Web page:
Chen.aera2011.social dimensions of expertise

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Presentation given at the annual meeting of the American Educational Researchers Association (AERA) 2011, New Orleans, LA

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Chen.aera2011.social dimensions of expertise

  1. 1. Mark  Chen,  U  of  WA,  @mcdanger,  markchen@uw.edu  Moses  Wolfenstein,  UWisc,  @mosesoperandi,  wolfenstein@wisc.edu  Sean  Duncan,  Miami  U,  @scd,  sean.duncan@muohio.edu  Rebecca  Reynolds,  Rutgers,  rebecca.reynolds@gmail.com  Leah  Bricker,  U  of  WA,  lbricker@u.washington.edu  Philip  Bell,  discussant,  U  of  WA,  pbell@u.washington.edu     SOCIALLY  SITUATED  EXPERT  PRACTICE  IN  AND   AROUND  GAMING   Google Doc for AERA2011: http://j.mp/fy8Jw1
  2. 2. SOCIAL DIMENSIONS OF EXPERT PRACTICE IN ONLINE GAMING Mark  Chen   University  of  Washington   @mcdanger   markchen@uw.edu  This work is funded by the National Science Foundation through the Science of Learning Center program under grant SBE-0354453.
  3. 3. World of Warcraft§  MMOG  §  6  million  subscribers  in  2006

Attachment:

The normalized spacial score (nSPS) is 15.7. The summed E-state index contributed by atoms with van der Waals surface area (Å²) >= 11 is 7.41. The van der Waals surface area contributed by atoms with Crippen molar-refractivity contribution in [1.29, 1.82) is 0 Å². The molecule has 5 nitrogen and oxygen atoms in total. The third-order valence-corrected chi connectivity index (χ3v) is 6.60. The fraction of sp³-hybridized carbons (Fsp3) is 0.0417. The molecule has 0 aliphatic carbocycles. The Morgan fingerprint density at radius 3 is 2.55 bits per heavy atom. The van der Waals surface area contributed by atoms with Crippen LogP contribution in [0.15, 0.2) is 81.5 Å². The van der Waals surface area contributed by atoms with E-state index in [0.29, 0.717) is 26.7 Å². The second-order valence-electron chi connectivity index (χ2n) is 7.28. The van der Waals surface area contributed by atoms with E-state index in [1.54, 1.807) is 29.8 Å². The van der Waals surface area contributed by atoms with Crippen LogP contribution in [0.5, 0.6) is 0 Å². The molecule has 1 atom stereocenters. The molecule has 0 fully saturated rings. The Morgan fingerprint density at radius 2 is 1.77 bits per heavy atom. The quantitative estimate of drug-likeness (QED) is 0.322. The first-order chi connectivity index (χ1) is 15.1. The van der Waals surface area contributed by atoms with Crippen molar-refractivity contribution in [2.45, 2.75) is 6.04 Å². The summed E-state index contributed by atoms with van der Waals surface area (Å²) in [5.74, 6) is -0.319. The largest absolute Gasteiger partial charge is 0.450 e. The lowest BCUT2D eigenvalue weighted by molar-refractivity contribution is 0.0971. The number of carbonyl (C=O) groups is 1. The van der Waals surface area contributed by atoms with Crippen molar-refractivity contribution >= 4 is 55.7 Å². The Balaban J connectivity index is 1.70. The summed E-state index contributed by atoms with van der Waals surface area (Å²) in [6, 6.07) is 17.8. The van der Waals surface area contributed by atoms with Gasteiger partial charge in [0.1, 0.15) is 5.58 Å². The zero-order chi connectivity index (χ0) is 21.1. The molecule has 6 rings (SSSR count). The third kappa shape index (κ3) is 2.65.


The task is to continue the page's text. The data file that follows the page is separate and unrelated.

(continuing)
4. 4. World of Warcraft§  MMOG  §  6  million  subscribers  in  2006  §  Fantasy  with  races  /  classes  
  5. 5. World of Warcraft§  MMOG  §  6  million  subscribers  in  2006  §  Fantasy  with  races  /  classes  §  Complete  quests,  kill   monsters  for  loot  and  XP  
  6. 6. Raiding§  Large  group  joint  acPvity  §  Highly  coordinated  §  Specialized  roles  §  OrganizaPon  and  leadership  §  Molten  Core  
  7. 7. Leadership  tasks  required  for  raiding  
  8. 8. Ethnographic methods (Steinkuehler, 2004)§  Pool  of  60  regular  players,  40  per  session  §  Met  2-­‐3  Pmes  a  week  for  10  mos  (11/05-­‐8/06),  4-­‐5  hrs  each  Pme  §  Larger  ethnography  has  over  1000  hrs  of  chat  data  §  ~100  hrs  of  video  +  select  posts  on  web  forums  §  Disciplined  percepPon  (Stevens  &  Hall,  1998)   Remember, ss target will change at Domo, but until then, your rezzer is to be ssed at all times.
  9. 9. Ethnographic methods (Steinkuehler, 2004)§  Pool  of  60  regular  players,  40  per  session  §  Met  2-­‐3  Pmes  a  week  for  10  mos  (11/05-­‐8/06),  4-­‐5  hrs  each  Pme  §  Larger  ethnography  has  over  1000  hrs  of  chat  data  §  ~100  hrs  of  video  +  select  posts  on  web  forums  §  Disciplined  percepPon  (Stevens  &  Hall,  1998)   Remember, who you give soulstones to will change when we encounter Majordomo Executus, but, until then, the priest or shaman who you ve been assigned to should have your soulstone at all times. Remember, ss target will change at Domo, but until then, your rezzer is to be ssed at all times.